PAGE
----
Six-wheeled German production armored vehicle Fuchs representing Hummel variant intended for radio-electronic warfare of the Royal Netherlands Army.
The Transportpanzer 1 Fuchs was produced mainly in the 1980s in Germany by Rheinstahl Wehrtechnik (today Rheinmetall MAN Military Vehicles) in several variants, mostly amphibious and mostly for the German Army. The exception to amphibiousness is mainly represented by vehicles for radio-electronic warfare, such as EloKa variants. The 1A1 variant with a bunch of antennas of an EK33 jammer on the back was given the name “Hummel” (“Hommel” in Dutch), which means bumblebee – because of its typical buzzing during the operation of the jammer. In addition to the Bundeswehr, the USA, Saudi Arabia, and the United Arab Emirates, the Netherlands was also an important customer, purchasing 24 electronic warfare specials. You can find more of the history of the Fuchs, including a nice overview of the variants, on Dutch Wikipedia. Photos of the original model can be found on Primeportal.
Revell’s six-wheeled “fox” (which behaves as a “bumblebee”) kit in a 1/72 scale was released in 1999 as the basic A4 (1A4) version. The EloKa version followed along with the ABC version in 2004. Sometime around that time, my brother bought this kit, and while looking for some reference material for the “menacing forest of antennas on the back”, he came across photos of the Dutch version. While I prepared the decals for him, he started building and modifying the model. The biggest differences between the Dutch and German versions are in the amount, type, and arrangement of the equipment carried, and my brother took all these subtle differences into account on the model. However, then came his first job, marriage, first child… and as it happens, he did not return to modeling (with a few exceptions). He definitely put the models away last year, when he donated to me his remaining assembled and non-assembled kits. The Bumblebee lacked the least to complete, so I started with it. I found that my brother did a great job and my duty was just to clean some minor flaws, attach details and complete the kit. After that, I went on priming and coloring the model. The only thing that needed more attention was my own decals, as they were created more than 15 years ago… The technology of small series decal printing is nowadays completely different in terms of finesse, and also my drawing skills are a bit better, so I revised the sheet, completed it, and let it printed by APC Decals. The big challenge then was the production and fitting of the wire antennas of the jammer, for which bristles from a large paintbrush and Uschi van der Rosten elastic fiber were used. The finish was, as usual, provided by washes, oil paints, and pigments.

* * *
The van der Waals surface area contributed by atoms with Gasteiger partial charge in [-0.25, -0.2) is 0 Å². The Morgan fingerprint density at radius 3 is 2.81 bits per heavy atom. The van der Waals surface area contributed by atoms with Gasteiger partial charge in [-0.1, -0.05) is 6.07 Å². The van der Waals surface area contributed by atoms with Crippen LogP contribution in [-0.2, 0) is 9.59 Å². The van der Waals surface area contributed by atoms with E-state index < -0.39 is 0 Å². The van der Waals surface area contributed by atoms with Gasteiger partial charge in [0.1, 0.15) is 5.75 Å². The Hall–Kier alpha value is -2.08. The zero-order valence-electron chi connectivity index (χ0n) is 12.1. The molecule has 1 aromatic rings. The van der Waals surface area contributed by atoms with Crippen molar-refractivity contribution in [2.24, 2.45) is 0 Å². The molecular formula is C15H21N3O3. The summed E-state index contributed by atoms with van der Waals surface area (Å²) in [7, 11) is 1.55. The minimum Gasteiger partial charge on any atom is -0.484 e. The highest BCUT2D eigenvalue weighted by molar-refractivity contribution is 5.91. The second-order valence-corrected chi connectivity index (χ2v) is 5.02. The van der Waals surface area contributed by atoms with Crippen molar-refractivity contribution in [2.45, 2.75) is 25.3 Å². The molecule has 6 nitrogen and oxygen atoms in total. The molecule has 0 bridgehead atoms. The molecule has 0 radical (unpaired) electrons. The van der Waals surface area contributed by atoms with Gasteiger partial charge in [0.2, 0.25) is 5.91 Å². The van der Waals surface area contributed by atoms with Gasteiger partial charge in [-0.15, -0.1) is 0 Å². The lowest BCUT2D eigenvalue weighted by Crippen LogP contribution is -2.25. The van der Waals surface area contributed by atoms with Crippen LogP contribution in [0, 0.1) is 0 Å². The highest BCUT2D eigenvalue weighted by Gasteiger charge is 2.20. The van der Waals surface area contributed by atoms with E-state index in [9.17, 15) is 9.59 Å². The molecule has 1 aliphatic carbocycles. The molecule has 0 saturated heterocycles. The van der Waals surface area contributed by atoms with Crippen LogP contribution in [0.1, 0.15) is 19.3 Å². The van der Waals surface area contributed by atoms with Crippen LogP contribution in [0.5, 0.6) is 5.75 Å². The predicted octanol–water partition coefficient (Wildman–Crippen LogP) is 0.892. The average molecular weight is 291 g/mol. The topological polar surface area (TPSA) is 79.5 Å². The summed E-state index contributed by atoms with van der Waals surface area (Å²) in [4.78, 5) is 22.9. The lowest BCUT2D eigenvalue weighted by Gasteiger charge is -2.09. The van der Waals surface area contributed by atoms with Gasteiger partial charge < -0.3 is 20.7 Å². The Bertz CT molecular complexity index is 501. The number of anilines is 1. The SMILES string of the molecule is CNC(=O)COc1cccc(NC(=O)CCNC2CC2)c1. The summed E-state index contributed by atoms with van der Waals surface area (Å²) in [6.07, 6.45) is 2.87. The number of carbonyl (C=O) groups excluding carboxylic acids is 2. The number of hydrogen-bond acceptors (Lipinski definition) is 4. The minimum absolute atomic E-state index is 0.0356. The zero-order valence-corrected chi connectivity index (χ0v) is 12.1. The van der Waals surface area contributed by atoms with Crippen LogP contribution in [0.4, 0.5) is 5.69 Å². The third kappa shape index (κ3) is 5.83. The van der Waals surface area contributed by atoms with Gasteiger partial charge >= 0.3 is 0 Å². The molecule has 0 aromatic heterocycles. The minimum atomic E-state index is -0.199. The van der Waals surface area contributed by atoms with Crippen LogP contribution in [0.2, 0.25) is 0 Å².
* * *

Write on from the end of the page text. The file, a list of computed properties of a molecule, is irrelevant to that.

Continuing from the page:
What to say in conclusion? The Fuchs from Revell is a nice and fairly detailed model in its basic form, and if you refine some detail here and there (you can buy Hauler etchings for the Fuchs, or their predecessor Extratech), you can get a very nice scale model of an eye-catching modern machine. The completed model attracted me so much that I bought another modern AFV kits from Revell and, depending on my current mood, I will be happy to make some modern AFV again!